Students share personal stories about their Anzac experience

Brimming with national pride, a group of students who travelled to Gallipoli for the Anzac Centenary in April are sharing their experiences at State Library of Queensland (SLQ).

Voices from Afar in SLQ Gallery is part of the Distant Lines First World War exhibition. It showcases the individual journeys of 15 recipients of the 2015 Premier’s Anzac Prize through video, photographs and personal belongings.

Premier Annastacia Palaszczuk said it was clear the Anzac legacy would continue to teach students important lessons despite the passage of time.

“The 70 students who travelled to Gallipoli made an educational and emotional journey,” Ms Palaszczuk said.

“The Premier’s Anzac Prize was designed to teach a new generation of Queenslanders about the true Anzac spirit. This installation reflects the deeper understanding of our history that these students gained.”

Minister for Science and Innovation Leeanne Enoch said Voices from Afar is helping the community achieve an unprecedented connection with the people and places which forged the Anzac tradition.

“My hope is that the experiences of these students will have a multiplier effect in our schools and communities, encouraging their friends, families, and people they meet to take a greater interest in this pivotal event in our history,” she said.

State Librarian Janette Wright said the students participated in the 100th anniversary of the landing at Gallipoli and visited battlegrounds, First World War memorials and cemeteries on the Western Front for two weeks in April and May this year.

“In Voices from Afar, the students give a first-hand account of their experiences walking in the footsteps of the Anzacs and learning about the Anzac legacy,” Ms Wright said.

For Theo Delaney of Shalom College in Bundaberg, the trip was of historical and personal significance.

“The Premier’s Anzac Prize tour was an experience that will stay with me for the rest of my life,” Theo said.

“I saw the places where our forebears fought for our freedom and my great grandfather fought and his brother died and is buried. The emotions that I felt were indescribable.”

For Jack Hill of Ferny Grove State High School, the Anzac tradition has taken on a new meaning since the tour.

“It’s no longer that amorphous idea of sacrifice and mateship, but it’s those individual stories of people doing their job but going that little bit above, going that little bit extra with bravery that is amazing in the face of such severe opposition as the Turks did provide,” he said.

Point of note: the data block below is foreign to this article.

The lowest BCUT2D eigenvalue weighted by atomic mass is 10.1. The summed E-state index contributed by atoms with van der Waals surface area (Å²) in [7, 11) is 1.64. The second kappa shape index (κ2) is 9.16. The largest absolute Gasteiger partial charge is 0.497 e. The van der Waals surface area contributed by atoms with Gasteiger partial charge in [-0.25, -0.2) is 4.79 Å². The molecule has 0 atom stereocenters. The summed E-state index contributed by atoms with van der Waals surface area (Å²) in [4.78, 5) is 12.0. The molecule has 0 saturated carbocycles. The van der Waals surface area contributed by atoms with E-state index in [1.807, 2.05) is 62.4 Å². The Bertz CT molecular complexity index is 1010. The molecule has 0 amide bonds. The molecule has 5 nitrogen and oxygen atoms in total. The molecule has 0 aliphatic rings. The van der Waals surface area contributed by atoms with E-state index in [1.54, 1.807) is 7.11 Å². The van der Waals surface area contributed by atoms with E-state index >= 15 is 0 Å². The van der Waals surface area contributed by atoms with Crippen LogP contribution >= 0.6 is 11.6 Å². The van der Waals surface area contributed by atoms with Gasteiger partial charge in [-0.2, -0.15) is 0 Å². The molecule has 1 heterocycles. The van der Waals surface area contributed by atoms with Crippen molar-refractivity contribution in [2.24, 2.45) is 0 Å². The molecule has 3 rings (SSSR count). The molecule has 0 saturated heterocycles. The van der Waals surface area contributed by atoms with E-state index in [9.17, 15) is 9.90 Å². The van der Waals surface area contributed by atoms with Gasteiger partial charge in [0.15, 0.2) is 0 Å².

“We had an opportunity to walk down onto the rocky shore of Anzac Cove and spend some time there. That was an amazing morning being able to sit down there, hear the waves rushing, feel the stones in your hand and realise that these same waves that were rushing now were the waves that people, potentially your age, were washing up in as they tried to fight against these Turkish defenders as they came up the shores at Anzac Cove.”

Lachlan McLean of Prince of Peace Lutheran College at Everton Hills said the trip was, at times, quite emotional.

“The most emotional point for me was at Cape Helles – I was reading all the names on the wall and I found the name AJ McLean which is the name of my dad and my grandpa and that hit me very hard. From then on I had an obsession with finding all the McLeans. I wanted to ensure that everyone from my family was commemorated. My idea of Anzac has changed completely since returning. Now I understand the sacrifice and commitment shown by the soldiers. As soon as you are there and you see a grave with the inscription age 17, that’s confronting.”

Voices from Afar is proudly supported by the Queensland Government and is on display until 27 September 2015. For more information on the installation and the Distant Lines exhibition visit

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